This weekend will mark the first time in my life I will not be in a physical church on Easter Sunday. Perhaps like you, I will be attending worship services online, making the most of technology and innovation during these strange and troubling days. But it won’t feel the same.
This is just one more way in which the “new normal” is changing all our lives. We are overwhelmed with daily death totals, ever-changing predictions, and a clouded uncertainty that seems to mount by the hour. Terms like social distancing, self-quarantine, and stay-at-home orders are twisting our lives in ways no one could have predicted just one month ago. These truly are uncharted waters.
The immediate spikes in video conferencing, webinars, and binge watching of streaming services is understandable, but likely not durable should this continue long term. We all know there is something much larger here, something 12 straight hours of Netflix cannot fix. The pandemic is rapidly realigning priorities, and it is reminding us all of the brevity and value of every human life.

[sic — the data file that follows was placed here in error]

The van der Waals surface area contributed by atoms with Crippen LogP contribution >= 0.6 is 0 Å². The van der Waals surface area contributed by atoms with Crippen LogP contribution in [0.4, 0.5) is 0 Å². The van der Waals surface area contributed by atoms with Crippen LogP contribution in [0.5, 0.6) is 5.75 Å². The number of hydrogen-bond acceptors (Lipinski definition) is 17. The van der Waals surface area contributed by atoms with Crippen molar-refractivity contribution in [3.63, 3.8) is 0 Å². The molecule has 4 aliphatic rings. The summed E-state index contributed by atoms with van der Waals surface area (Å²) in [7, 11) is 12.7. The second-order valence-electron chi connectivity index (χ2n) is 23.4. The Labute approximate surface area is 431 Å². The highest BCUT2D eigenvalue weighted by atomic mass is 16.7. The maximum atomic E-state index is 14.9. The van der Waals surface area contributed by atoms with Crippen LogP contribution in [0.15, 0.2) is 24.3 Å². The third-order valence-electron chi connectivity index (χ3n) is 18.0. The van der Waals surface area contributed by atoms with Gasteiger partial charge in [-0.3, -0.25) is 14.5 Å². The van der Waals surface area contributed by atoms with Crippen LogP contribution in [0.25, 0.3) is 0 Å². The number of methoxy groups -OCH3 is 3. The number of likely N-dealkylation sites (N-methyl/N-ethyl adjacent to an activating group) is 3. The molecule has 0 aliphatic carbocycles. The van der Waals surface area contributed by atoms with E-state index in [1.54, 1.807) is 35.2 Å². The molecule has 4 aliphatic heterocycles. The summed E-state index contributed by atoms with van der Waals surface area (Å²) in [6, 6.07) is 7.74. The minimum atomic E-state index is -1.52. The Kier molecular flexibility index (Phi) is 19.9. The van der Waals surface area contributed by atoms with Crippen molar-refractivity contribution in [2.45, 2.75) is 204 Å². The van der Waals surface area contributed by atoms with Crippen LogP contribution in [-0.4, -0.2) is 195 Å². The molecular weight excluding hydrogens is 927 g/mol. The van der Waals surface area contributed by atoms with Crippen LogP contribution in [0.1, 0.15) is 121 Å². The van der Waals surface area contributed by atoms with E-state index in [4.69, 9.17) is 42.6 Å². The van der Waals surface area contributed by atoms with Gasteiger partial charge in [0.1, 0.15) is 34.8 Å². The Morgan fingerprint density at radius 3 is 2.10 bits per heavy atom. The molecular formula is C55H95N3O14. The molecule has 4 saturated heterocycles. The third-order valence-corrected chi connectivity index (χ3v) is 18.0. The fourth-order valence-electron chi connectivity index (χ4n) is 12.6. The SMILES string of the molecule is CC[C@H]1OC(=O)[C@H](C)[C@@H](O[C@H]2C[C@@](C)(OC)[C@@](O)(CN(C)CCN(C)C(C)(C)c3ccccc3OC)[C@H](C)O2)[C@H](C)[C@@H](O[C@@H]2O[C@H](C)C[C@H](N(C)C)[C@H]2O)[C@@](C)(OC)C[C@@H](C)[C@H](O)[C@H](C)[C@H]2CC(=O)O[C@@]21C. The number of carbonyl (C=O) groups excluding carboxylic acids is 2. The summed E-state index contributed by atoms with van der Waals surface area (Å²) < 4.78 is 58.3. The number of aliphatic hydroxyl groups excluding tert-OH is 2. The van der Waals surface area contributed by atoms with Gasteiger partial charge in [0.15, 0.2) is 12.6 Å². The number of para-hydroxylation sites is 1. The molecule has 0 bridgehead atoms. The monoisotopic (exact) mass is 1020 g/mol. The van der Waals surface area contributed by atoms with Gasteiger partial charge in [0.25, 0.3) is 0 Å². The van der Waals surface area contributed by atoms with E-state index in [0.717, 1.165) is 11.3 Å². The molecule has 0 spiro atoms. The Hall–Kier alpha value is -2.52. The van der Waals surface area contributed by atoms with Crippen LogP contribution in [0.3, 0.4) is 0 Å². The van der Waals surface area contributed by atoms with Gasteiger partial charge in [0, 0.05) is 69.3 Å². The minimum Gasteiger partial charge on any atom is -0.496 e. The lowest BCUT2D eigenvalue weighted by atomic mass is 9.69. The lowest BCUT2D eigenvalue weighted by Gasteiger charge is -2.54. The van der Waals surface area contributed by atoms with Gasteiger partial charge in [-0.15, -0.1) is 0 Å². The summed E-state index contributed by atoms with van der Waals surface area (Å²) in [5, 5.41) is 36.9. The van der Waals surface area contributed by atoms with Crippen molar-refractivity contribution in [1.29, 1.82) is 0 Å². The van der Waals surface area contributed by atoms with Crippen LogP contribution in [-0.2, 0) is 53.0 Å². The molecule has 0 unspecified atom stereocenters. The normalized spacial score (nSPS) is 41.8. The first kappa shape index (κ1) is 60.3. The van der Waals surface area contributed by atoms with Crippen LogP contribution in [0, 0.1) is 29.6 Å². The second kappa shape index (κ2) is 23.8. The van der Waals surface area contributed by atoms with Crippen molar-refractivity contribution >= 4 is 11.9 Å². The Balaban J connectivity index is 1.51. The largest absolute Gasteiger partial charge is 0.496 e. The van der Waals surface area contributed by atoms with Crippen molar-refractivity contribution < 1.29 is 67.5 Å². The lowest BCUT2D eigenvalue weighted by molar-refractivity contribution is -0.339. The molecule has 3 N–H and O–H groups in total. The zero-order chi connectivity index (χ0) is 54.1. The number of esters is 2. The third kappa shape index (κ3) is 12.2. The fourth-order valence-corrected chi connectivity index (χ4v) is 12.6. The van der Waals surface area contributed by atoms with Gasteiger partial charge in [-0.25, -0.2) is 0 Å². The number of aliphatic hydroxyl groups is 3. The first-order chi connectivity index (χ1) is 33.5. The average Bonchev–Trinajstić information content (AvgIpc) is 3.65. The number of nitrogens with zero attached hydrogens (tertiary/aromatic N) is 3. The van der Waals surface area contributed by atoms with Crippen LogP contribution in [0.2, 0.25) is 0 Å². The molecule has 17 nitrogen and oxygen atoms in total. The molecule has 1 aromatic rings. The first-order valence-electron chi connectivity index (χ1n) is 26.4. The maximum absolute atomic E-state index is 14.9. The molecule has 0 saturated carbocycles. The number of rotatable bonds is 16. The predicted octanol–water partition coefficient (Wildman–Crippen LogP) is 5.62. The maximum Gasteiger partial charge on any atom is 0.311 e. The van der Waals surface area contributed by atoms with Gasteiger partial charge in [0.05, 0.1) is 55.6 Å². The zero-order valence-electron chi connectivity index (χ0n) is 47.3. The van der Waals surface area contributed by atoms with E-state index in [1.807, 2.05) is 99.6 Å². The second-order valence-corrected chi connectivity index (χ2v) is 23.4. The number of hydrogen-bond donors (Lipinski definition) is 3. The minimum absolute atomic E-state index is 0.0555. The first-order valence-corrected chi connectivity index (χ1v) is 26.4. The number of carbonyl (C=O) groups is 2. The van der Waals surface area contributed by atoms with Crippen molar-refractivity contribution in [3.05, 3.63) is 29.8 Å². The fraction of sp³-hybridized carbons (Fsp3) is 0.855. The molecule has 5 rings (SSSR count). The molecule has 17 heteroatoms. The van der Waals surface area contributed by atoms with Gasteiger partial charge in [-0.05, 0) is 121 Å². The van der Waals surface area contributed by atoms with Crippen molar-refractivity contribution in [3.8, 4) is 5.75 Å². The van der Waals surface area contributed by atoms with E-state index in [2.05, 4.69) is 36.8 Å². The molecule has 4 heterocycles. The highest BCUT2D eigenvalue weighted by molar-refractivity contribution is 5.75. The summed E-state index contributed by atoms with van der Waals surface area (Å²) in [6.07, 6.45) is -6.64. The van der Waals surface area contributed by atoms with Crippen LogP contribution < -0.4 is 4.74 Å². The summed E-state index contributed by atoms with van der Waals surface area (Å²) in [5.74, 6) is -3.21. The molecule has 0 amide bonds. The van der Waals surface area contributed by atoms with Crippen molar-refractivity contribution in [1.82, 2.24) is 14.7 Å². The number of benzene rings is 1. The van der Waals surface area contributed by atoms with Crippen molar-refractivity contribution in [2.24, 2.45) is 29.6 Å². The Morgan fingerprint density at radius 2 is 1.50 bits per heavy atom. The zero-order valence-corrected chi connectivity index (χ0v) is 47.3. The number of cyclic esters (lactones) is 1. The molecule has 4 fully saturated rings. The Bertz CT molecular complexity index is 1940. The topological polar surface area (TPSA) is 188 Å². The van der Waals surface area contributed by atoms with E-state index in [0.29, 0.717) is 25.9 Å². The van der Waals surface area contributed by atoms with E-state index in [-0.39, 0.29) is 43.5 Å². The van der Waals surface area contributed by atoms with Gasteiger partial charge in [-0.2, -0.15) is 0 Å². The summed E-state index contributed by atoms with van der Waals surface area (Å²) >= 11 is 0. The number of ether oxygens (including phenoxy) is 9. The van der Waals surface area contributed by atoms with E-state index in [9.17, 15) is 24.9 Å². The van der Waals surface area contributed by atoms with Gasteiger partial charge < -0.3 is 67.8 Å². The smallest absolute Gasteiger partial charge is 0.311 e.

These are the days when the world is looking for hope. Easter could not come at a better time.
In Easter we have the reminder that there is a God, and He is in complete control.
We would be mistaken to view Jesus’ death as a miscarriage of justice, or as the story of a good man caught up in a plot beyond his control. He was not a passive bystander, but an obedient servant to His Father’s will, even to the point of a brutal death on a Roman cross. Why? So that all who place their full trust in Him can be forever forgiven and forever free. This was His mission.
He didn’t come to save the environment, establish political priorities, or make a name for Himself. He came for us, because we are all made in His image, from the very moment of our conception. The God of the universe came for us, his priceless works of art, to save us from a pandemic called sin.
If Jesus were still in the tomb, these few thoughts would be nothing more than empty rhetoric and any faith in Him would be in vain.
But the tomb is empty. Thank God, the tomb is empty.
May you and your family have a blessed Easter.